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Published: March 18th 2010
Day one....getting ready to go.
Our good friend Sarah has joined us for a week in Queenstown. True to form, in just over one week, Sarah managed to see half of the North Island and a good part of the South Island before zooming into Queenstown to meet up with us.
One evening last July, Sarah stopped by our house in San Francisco. We drank wine, ate pizza and talked about New Zealand. She said she was very interested in visiting New Zealand while we in residence and, since we all love hiking, quickly agreed to do a tramping (trekking) trip with us. We arbitrarily picked a date in February (typically the month with the best weather on the South Island) and made reservations for the popular Routeburn Track, one of the nine "Great Walks" of New Zealand.
A word about trekking (hiking, tramping - whatever you want to call it) in New Zealand. Deeply rooted in the Kiwi psyche is a love of nature and nowhere is this more apparent than in their strong devotion to the outdoors and especially, their national parks.
It has been a strangely exhilerating feeling to spend time in a country whose government is so dedicated to
First of several beautiful meadows along the walk.
protecting its natural resources AND to ensuring that its people can enjoy them. One of the most notable features of this commitment is the downright impressive trail and hut system that the DOC (Department of Conservation) has developed in the national and regional parks and forests. This is a country where locals love to spend time in the outdoors.
For those of you who aren't familiar with the New Zealand tramping huts, well, it is a bit like luxury camping. The huts generally consist of one or more communal bunk rooms with bunk beds and mattresses (BYO sleeping bag). In the larger (nicer) huts, like those on the Great Walks, there is often a separate communal dining room/kitchen with gas burners and tables/chairs. Some huts even have that greatest of all luxuries: bathrooms with flush toilets. Typically you wash up with cold water from the faucet; there is no hot water and most huts do not have showers but there is no shortage of gorgeous lakes in New Zealand for a quick, if chilly, bath. The huts on the major treks can often accommodate 40 or more people so you have the added bonus of meeting interesting people and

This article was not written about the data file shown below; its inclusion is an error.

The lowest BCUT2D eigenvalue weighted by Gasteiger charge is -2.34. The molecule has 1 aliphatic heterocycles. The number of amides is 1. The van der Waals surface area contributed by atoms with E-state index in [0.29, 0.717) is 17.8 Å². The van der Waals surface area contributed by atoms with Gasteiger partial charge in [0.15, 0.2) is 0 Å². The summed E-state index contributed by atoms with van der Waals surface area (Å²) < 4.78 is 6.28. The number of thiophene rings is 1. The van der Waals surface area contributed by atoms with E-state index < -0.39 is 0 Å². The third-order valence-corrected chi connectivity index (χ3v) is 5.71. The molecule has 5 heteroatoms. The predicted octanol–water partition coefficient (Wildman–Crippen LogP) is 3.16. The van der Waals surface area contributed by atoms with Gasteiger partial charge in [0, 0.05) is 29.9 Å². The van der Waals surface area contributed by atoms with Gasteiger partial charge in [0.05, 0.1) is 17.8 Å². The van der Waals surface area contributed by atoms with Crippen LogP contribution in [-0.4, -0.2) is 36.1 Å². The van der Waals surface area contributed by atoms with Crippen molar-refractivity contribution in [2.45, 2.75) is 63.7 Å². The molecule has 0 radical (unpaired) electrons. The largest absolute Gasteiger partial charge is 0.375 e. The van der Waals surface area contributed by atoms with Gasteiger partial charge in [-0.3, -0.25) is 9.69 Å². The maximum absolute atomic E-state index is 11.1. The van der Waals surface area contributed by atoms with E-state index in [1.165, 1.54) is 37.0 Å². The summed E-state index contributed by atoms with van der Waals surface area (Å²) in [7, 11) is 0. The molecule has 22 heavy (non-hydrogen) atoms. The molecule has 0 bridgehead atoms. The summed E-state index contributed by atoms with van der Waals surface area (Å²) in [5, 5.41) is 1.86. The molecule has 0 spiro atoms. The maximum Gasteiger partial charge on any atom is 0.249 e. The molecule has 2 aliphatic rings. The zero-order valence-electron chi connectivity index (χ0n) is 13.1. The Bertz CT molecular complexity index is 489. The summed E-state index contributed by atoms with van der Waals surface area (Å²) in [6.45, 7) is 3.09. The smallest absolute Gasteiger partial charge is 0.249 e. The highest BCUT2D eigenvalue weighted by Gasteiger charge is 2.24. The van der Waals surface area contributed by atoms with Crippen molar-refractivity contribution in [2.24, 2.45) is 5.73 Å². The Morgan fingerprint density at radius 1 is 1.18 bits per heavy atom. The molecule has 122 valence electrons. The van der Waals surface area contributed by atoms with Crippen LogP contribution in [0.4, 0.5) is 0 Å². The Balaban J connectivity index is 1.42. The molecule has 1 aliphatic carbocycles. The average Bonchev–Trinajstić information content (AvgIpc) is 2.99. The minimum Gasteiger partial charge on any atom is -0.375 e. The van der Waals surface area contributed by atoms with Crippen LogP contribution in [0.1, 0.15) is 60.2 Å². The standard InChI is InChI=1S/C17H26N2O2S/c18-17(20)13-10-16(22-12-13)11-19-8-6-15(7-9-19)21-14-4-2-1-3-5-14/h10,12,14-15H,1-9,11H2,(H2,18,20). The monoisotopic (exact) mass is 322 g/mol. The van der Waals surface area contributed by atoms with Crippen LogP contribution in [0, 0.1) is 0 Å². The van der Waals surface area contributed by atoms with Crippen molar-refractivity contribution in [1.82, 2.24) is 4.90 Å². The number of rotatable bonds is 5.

The Routeburn Falls Hut
enjoying great conversation.
Fortunately, the DOC understands that having so many options (there are tens of thousands kilometers of trails in the parks and over 950 huts) can be a bit overwhelming. How to choose which one or two hikes to fill those few, precious vacation days? To help narrow down your options, the DOC has put together a list of nine multi-day hikes that have earned "Great Walk" status (by the way, it's not hiking here - it's "walking" or, for the more difficult hikes or more macho-minded, "tramping").
The Routeburn was an easy choice for us. It is located in the same general area as Queenstown, takes 3 days/2 nights to complete, crosses two national parks (Fiordland and Mt. Aspiring), is reasonably tough and contains some of the most spectacular alpine scenery in the country.
It is really all about the photos so have a look. However, below are some particulars regarding the track for anyone who might be considering giving it a go.
Day 1: Queenstown to Routeburn Falls Hut
We woke up at 6:30am, put on our backpacks and jogged (well, not really but we were moving quickly since it was cold)
Looking back at the Routeburn Valley